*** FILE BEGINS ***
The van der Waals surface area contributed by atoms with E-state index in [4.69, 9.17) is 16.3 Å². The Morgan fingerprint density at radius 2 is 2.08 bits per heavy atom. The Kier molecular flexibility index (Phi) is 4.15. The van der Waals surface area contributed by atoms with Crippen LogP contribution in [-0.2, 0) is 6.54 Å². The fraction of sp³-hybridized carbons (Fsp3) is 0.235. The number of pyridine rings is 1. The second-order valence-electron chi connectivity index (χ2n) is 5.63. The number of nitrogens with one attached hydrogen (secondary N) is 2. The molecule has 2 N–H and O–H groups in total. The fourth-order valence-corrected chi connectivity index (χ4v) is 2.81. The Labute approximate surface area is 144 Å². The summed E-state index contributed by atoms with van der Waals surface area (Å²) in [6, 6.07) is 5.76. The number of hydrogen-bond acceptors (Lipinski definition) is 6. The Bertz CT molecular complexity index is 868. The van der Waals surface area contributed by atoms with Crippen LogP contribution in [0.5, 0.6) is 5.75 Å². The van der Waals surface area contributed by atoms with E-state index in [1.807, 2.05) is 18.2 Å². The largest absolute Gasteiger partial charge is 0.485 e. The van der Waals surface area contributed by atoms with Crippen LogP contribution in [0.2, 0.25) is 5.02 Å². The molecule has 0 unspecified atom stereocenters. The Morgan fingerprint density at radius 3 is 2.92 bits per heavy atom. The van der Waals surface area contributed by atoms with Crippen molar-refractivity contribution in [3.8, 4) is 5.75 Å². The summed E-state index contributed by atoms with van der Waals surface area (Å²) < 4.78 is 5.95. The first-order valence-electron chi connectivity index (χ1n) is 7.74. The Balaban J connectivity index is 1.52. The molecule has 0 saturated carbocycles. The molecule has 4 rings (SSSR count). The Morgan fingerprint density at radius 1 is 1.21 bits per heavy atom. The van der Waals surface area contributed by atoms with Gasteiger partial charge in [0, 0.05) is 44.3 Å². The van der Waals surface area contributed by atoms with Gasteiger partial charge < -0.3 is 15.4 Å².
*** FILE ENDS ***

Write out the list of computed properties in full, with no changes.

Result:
The van der Waals surface area contributed by atoms with E-state index in [4.69, 9.17) is 16.3 Å². The Morgan fingerprint density at radius 2 is 2.08 bits per heavy atom. The Kier molecular flexibility index (Phi) is 4.15. The van der Waals surface area contributed by atoms with Crippen LogP contribution in [-0.2, 0) is 6.54 Å². The fraction of sp³-hybridized carbons (Fsp3) is 0.235. The number of pyridine rings is 1. The second-order valence-electron chi connectivity index (χ2n) is 5.63. The number of nitrogens with one attached hydrogen (secondary N) is 2. The molecule has 2 N–H and O–H groups in total. The fourth-order valence-corrected chi connectivity index (χ4v) is 2.81. The Labute approximate surface area is 144 Å². The summed E-state index contributed by atoms with van der Waals surface area (Å²) in [6, 6.07) is 5.76. The number of hydrogen-bond acceptors (Lipinski definition) is 6. The Bertz CT molecular complexity index is 868. The van der Waals surface area contributed by atoms with Crippen LogP contribution in [0.5, 0.6) is 5.75 Å². The van der Waals surface area contributed by atoms with E-state index in [1.807, 2.05) is 18.2 Å². The largest absolute Gasteiger partial charge is 0.485 e. The van der Waals surface area contributed by atoms with Crippen LogP contribution in [0.2, 0.25) is 5.02 Å². The molecule has 0 unspecified atom stereocenters. The Morgan fingerprint density at radius 3 is 2.92 bits per heavy atom. The van der Waals surface area contributed by atoms with Crippen molar-refractivity contribution in [3.8, 4) is 5.75 Å². The summed E-state index contributed by atoms with van der Waals surface area (Å²) < 4.78 is 5.95. The first-order valence-electron chi connectivity index (χ1n) is 7.74. The Balaban J connectivity index is 1.52. The molecule has 0 saturated carbocycles. The molecule has 4 rings (SSSR count). The Morgan fingerprint density at radius 1 is 1.21 bits per heavy atom. The van der Waals surface area contributed by atoms with Gasteiger partial charge in [0, 0.05) is 44.3 Å². The van der Waals surface area contributed by atoms with Gasteiger partial charge < -0.3 is 15.4 Å².